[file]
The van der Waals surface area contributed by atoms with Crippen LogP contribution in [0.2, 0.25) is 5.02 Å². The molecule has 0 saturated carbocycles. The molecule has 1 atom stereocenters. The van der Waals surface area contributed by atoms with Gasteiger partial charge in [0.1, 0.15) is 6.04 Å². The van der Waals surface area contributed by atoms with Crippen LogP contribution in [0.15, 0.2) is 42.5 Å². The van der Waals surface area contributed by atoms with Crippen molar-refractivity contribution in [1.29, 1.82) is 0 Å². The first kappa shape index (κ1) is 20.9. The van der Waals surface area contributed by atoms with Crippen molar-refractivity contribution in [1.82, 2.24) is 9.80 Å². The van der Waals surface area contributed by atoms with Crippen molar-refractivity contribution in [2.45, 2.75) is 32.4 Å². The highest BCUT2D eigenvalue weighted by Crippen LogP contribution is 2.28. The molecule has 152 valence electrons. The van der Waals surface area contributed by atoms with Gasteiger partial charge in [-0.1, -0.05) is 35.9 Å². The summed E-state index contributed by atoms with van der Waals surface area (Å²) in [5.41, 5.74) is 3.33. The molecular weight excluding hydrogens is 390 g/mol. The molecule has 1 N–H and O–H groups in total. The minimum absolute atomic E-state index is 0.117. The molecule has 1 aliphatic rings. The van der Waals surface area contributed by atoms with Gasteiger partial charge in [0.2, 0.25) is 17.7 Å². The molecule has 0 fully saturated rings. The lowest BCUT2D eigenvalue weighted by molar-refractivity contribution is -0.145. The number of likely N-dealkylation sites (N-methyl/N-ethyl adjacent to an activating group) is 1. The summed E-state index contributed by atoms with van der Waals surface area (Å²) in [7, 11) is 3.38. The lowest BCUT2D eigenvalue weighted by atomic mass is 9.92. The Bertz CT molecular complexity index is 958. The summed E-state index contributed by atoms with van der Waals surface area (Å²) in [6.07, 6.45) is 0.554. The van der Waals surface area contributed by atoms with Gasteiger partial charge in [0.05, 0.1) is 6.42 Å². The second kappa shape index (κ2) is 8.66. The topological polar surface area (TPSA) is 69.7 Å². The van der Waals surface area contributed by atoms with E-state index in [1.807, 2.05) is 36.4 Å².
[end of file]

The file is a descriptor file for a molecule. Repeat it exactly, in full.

The van der Waals surface area contributed by atoms with Crippen LogP contribution in [0.2, 0.25) is 5.02 Å². The molecule has 0 saturated carbocycles. The molecule has 1 atom stereocenters. The van der Waals surface area contributed by atoms with Gasteiger partial charge in [0.1, 0.15) is 6.04 Å². The van der Waals surface area contributed by atoms with Crippen LogP contribution in [0.15, 0.2) is 42.5 Å². The van der Waals surface area contributed by atoms with Crippen molar-refractivity contribution in [1.29, 1.82) is 0 Å². The first kappa shape index (κ1) is 20.9. The van der Waals surface area contributed by atoms with Crippen molar-refractivity contribution in [1.82, 2.24) is 9.80 Å². The van der Waals surface area contributed by atoms with Crippen molar-refractivity contribution in [2.45, 2.75) is 32.4 Å². The highest BCUT2D eigenvalue weighted by Crippen LogP contribution is 2.28. The molecule has 152 valence electrons. The van der Waals surface area contributed by atoms with Gasteiger partial charge in [-0.1, -0.05) is 35.9 Å². The summed E-state index contributed by atoms with van der Waals surface area (Å²) in [5.41, 5.74) is 3.33. The molecular weight excluding hydrogens is 390 g/mol. The molecule has 1 N–H and O–H groups in total. The minimum absolute atomic E-state index is 0.117. The molecule has 1 aliphatic rings. The van der Waals surface area contributed by atoms with Gasteiger partial charge in [0.2, 0.25) is 17.7 Å². The molecule has 0 fully saturated rings. The lowest BCUT2D eigenvalue weighted by molar-refractivity contribution is -0.145. The number of likely N-dealkylation sites (N-methyl/N-ethyl adjacent to an activating group) is 1. The summed E-state index contributed by atoms with van der Waals surface area (Å²) in [7, 11) is 3.38. The lowest BCUT2D eigenvalue weighted by atomic mass is 9.92. The Bertz CT molecular complexity index is 958. The summed E-state index contributed by atoms with van der Waals surface area (Å²) in [6.07, 6.45) is 0.554. The van der Waals surface area contributed by atoms with Gasteiger partial charge in [0.05, 0.1) is 6.42 Å². The second kappa shape index (κ2) is 8.66. The topological polar surface area (TPSA) is 69.7 Å². The van der Waals surface area contributed by atoms with E-state index in [1.807, 2.05) is 36.4 Å².